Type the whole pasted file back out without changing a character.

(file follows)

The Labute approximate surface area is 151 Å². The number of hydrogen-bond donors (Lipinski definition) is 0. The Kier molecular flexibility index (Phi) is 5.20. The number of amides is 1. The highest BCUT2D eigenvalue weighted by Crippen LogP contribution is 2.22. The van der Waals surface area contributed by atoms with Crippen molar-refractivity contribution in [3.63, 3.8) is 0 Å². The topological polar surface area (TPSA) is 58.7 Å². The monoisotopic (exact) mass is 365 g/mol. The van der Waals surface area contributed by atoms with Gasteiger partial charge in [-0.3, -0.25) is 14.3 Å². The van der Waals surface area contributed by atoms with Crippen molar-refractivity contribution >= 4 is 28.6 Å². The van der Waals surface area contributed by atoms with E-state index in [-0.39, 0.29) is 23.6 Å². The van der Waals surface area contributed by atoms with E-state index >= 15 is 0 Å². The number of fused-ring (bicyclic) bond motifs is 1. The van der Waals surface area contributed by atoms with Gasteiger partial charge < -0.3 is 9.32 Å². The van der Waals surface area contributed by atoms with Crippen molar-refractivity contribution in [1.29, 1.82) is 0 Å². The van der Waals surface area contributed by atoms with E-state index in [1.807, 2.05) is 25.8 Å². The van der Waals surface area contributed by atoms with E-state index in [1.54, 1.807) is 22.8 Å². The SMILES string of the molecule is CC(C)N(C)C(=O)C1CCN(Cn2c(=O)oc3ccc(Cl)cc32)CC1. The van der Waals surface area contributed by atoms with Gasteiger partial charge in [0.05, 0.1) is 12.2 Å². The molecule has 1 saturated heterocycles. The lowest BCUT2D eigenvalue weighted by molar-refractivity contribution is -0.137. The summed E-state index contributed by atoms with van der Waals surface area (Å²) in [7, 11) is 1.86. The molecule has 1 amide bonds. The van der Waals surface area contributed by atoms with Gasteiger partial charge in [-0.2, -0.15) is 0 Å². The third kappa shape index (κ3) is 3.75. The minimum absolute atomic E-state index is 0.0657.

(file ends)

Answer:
The Labute approximate surface area is 151 Å². The number of hydrogen-bond donors (Lipinski definition) is 0. The Kier molecular flexibility index (Phi) is 5.20. The number of amides is 1. The highest BCUT2D eigenvalue weighted by Crippen LogP contribution is 2.22. The van der Waals surface area contributed by atoms with Crippen molar-refractivity contribution in [3.63, 3.8) is 0 Å². The topological polar surface area (TPSA) is 58.7 Å². The monoisotopic (exact) mass is 365 g/mol. The van der Waals surface area contributed by atoms with Gasteiger partial charge in [-0.3, -0.25) is 14.3 Å². The van der Waals surface area contributed by atoms with Crippen molar-refractivity contribution >= 4 is 28.6 Å². The van der Waals surface area contributed by atoms with E-state index in [-0.39, 0.29) is 23.6 Å². The van der Waals surface area contributed by atoms with E-state index >= 15 is 0 Å². The number of fused-ring (bicyclic) bond motifs is 1. The van der Waals surface area contributed by atoms with Gasteiger partial charge < -0.3 is 9.32 Å². The van der Waals surface area contributed by atoms with Crippen molar-refractivity contribution in [1.29, 1.82) is 0 Å². The van der Waals surface area contributed by atoms with E-state index in [1.807, 2.05) is 25.8 Å². The van der Waals surface area contributed by atoms with E-state index in [1.54, 1.807) is 22.8 Å². The SMILES string of the molecule is CC(C)N(C)C(=O)C1CCN(Cn2c(=O)oc3ccc(Cl)cc32)CC1. The van der Waals surface area contributed by atoms with Gasteiger partial charge in [0.05, 0.1) is 12.2 Å². The molecule has 1 saturated heterocycles. The lowest BCUT2D eigenvalue weighted by molar-refractivity contribution is -0.137. The summed E-state index contributed by atoms with van der Waals surface area (Å²) in [7, 11) is 1.86. The molecule has 1 amide bonds. The van der Waals surface area contributed by atoms with Gasteiger partial charge in [-0.2, -0.15) is 0 Å². The third kappa shape index (κ3) is 3.75. The minimum absolute atomic E-state index is 0.0657.